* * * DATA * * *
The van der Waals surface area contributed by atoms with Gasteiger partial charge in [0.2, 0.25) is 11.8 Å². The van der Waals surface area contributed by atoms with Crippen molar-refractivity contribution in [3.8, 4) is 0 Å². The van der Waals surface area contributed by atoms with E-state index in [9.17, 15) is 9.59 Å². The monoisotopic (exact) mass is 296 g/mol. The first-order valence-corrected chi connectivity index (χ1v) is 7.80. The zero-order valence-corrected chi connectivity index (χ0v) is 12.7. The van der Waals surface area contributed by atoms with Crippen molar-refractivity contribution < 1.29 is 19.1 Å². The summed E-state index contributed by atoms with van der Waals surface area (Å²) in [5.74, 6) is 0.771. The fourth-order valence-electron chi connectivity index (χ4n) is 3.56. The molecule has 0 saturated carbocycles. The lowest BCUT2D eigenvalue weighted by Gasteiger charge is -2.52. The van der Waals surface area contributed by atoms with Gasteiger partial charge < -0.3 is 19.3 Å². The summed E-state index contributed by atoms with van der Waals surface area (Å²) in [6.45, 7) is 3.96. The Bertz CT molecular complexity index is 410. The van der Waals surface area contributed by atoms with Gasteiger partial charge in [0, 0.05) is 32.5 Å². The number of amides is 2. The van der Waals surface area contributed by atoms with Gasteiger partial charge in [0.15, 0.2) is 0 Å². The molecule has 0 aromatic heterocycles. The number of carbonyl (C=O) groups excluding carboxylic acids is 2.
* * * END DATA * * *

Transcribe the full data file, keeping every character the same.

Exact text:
The van der Waals surface area contributed by atoms with Gasteiger partial charge in [0.2, 0.25) is 11.8 Å². The van der Waals surface area contributed by atoms with Crippen molar-refractivity contribution in [3.8, 4) is 0 Å². The van der Waals surface area contributed by atoms with E-state index in [9.17, 15) is 9.59 Å². The monoisotopic (exact) mass is 296 g/mol. The first-order valence-corrected chi connectivity index (χ1v) is 7.80. The zero-order valence-corrected chi connectivity index (χ0v) is 12.7. The van der Waals surface area contributed by atoms with Crippen molar-refractivity contribution < 1.29 is 19.1 Å². The summed E-state index contributed by atoms with van der Waals surface area (Å²) in [5.74, 6) is 0.771. The fourth-order valence-electron chi connectivity index (χ4n) is 3.56. The molecule has 0 saturated carbocycles. The lowest BCUT2D eigenvalue weighted by Gasteiger charge is -2.52. The van der Waals surface area contributed by atoms with Gasteiger partial charge < -0.3 is 19.3 Å². The summed E-state index contributed by atoms with van der Waals surface area (Å²) in [6.45, 7) is 3.96. The Bertz CT molecular complexity index is 410. The van der Waals surface area contributed by atoms with Gasteiger partial charge in [0, 0.05) is 32.5 Å². The number of amides is 2. The van der Waals surface area contributed by atoms with Gasteiger partial charge in [0.15, 0.2) is 0 Å². The molecule has 0 aromatic heterocycles. The number of carbonyl (C=O) groups excluding carboxylic acids is 2.